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Ga. man accused of dumping waste into Potomac River | News

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Ga. man accused of dumping waste into Potomac River

WASHINGTON (WUSA9) -- A Georgia man was indicted on conspiracy, Clean Water Act, false claims and related charges for allegedly dumping waste into the Potomac River from 2009 to 2011.

According to Department of Justice officials, 47-year-old Patrick Brightwell of Bogart, Ga. is accused of orchestrating the dumping at Hains Point during the time his company was hired by the National Park Service to clean out the storm water sewer system on the National Mall.

Brightwell was arrested on Thursday. The indictment charges Brightwell with conspiracy, conspiracy, a Clean Water Act violation, false claims, and obstructing the investigation by tampering with witnesses and making false statements.

According to the Department of Justice, "According to the indictment, from in or about 2008 through 2011, Brightwell's company had a contract with the National Park Service to clean the storm water sewer system on the National Mall. The contract required that waste removed from the Mall's storm drains and oil-water separators be disposed of at a proper disposal facility in compliance with District of Columbia regulations and federal law. Brightwell hired employees to work under the contract in 2008, 2009, and 2010, and hired a subcontractor, B&P Environmental LLC, to perform the work in 2011. Each year, Brightwell supervised the work: collecting waste in a vacuum truck, a vehicle designed to gather, store, and transport such waste.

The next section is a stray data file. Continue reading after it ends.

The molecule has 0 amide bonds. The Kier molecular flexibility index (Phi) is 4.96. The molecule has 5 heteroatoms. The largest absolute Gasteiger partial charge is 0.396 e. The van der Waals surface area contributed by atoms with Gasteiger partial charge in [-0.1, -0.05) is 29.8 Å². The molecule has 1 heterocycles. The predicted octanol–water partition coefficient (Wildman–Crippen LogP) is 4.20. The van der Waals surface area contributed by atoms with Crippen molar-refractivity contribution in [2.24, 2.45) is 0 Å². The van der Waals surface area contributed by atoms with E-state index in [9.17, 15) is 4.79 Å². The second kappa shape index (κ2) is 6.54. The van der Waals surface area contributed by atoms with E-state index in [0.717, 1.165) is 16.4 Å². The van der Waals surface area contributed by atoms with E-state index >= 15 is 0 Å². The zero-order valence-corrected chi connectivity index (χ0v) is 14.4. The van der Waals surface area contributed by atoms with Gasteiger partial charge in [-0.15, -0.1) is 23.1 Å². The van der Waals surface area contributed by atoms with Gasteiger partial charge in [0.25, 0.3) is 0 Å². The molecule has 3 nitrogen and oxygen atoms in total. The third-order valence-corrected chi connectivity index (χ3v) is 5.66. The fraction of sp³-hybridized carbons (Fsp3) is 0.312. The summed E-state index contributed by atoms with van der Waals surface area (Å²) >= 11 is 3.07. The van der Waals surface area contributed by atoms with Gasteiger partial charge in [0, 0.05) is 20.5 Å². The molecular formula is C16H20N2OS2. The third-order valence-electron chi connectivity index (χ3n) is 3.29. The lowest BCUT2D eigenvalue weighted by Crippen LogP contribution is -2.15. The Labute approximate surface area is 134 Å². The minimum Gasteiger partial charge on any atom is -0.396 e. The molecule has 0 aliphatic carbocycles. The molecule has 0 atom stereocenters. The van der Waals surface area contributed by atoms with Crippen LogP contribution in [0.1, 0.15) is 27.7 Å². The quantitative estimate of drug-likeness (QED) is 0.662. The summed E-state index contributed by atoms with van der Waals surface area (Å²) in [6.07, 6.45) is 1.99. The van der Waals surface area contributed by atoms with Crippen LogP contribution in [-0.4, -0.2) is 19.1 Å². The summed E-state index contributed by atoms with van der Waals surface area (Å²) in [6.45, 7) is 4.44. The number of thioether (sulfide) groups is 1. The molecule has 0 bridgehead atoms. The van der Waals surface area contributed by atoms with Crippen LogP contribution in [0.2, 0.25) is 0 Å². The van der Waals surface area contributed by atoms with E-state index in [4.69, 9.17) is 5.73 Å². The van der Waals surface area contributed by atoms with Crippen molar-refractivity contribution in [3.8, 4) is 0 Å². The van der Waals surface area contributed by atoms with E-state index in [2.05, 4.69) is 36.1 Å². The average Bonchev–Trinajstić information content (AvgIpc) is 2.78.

As alleged in the indictment, in 2009, 2010, and 2011, Brightwell directed his employees and subcontractors to discharge waste from the vacuum truck at a storm drain on Hains Point, where the waste would flow into the Potomac River; Brightwell also directed his employees to conceal these discharges from the National Park Service and police.

During this period, Brightwell continued to invoice the National Park Service for cleaning services, but concealed and did not disclose that Brightwell's company was not properly disposing of the waste, as required by the contract. Brightwell's company received approximately $533,000 between 2008 and 2011, according to the indictment.

The indictment further alleges that, on June 6, 2011, after the U.S. Park Police stopped the vacuum truck at Hains Point, Brightwell sought to obstruct the investigation by making false statements himself, by telling a subcontractor to make false statements to the police, and by telling an employee to leave the area to prevent police from interviewing him."

Earlier this year,  B&P Environmental LLC, and a B&P employee working on June 6, 2011 pleaded guilty to violations of the Clean Water Act before the U.S. District Court. The company and employee are awaiting sentencing.

Brightwell faces up to five years in prison on each of the conspiracy and false claims charges, as well as a $250,000 fine; a maximum sentence of three years in prison on the Clean Water Act violation and a fine of up to $50,000 per day; up to 20 years in prison on the witness tampering counts; and up to five years in prison on the false statement count, if convicted of the crimes/